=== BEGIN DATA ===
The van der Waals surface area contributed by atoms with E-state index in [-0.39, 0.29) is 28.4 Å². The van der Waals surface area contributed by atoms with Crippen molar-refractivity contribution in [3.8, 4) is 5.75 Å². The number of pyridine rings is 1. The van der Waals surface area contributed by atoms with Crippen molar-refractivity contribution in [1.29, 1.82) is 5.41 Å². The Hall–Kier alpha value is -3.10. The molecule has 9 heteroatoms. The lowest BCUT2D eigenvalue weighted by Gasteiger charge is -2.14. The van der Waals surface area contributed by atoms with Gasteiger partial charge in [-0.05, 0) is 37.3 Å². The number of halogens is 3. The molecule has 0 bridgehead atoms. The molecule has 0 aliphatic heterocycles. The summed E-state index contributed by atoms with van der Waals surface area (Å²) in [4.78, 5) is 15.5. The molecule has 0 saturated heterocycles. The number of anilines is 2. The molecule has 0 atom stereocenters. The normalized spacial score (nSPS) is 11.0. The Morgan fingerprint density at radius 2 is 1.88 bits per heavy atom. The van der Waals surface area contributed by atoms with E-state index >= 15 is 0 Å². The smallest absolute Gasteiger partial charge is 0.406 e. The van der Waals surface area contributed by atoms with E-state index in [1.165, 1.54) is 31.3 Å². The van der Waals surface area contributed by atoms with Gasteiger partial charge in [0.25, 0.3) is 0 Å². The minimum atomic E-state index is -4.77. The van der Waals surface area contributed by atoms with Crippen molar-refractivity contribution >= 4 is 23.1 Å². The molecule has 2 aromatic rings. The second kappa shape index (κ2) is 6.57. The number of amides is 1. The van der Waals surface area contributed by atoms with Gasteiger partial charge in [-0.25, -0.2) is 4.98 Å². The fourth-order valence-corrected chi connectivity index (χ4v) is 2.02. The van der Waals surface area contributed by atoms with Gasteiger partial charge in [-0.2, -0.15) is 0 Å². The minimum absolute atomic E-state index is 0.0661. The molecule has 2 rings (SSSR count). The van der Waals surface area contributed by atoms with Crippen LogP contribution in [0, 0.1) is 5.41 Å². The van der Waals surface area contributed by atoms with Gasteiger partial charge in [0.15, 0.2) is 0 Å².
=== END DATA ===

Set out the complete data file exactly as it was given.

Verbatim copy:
The van der Waals surface area contributed by atoms with E-state index in [-0.39, 0.29) is 28.4 Å². The van der Waals surface area contributed by atoms with Crippen molar-refractivity contribution in [3.8, 4) is 5.75 Å². The number of pyridine rings is 1. The van der Waals surface area contributed by atoms with Crippen molar-refractivity contribution in [1.29, 1.82) is 5.41 Å². The Hall–Kier alpha value is -3.10. The molecule has 9 heteroatoms. The lowest BCUT2D eigenvalue weighted by Gasteiger charge is -2.14. The van der Waals surface area contributed by atoms with Gasteiger partial charge in [-0.05, 0) is 37.3 Å². The number of halogens is 3. The molecule has 0 bridgehead atoms. The molecule has 0 aliphatic heterocycles. The summed E-state index contributed by atoms with van der Waals surface area (Å²) in [4.78, 5) is 15.5. The molecule has 0 saturated heterocycles. The number of anilines is 2. The molecule has 0 atom stereocenters. The normalized spacial score (nSPS) is 11.0. The Morgan fingerprint density at radius 2 is 1.88 bits per heavy atom. The van der Waals surface area contributed by atoms with E-state index >= 15 is 0 Å². The smallest absolute Gasteiger partial charge is 0.406 e. The van der Waals surface area contributed by atoms with E-state index in [1.165, 1.54) is 31.3 Å². The van der Waals surface area contributed by atoms with Gasteiger partial charge in [0.25, 0.3) is 0 Å². The minimum atomic E-state index is -4.77. The van der Waals surface area contributed by atoms with Crippen molar-refractivity contribution >= 4 is 23.1 Å². The molecule has 2 aromatic rings. The second kappa shape index (κ2) is 6.57. The number of amides is 1. The van der Waals surface area contributed by atoms with Gasteiger partial charge in [-0.25, -0.2) is 4.98 Å². The fourth-order valence-corrected chi connectivity index (χ4v) is 2.02. The van der Waals surface area contributed by atoms with Gasteiger partial charge in [-0.2, -0.15) is 0 Å². The minimum absolute atomic E-state index is 0.0661. The molecule has 2 rings (SSSR count). The van der Waals surface area contributed by atoms with Crippen LogP contribution in [0, 0.1) is 5.41 Å². The van der Waals surface area contributed by atoms with Gasteiger partial charge in [0.15, 0.2) is 0 Å².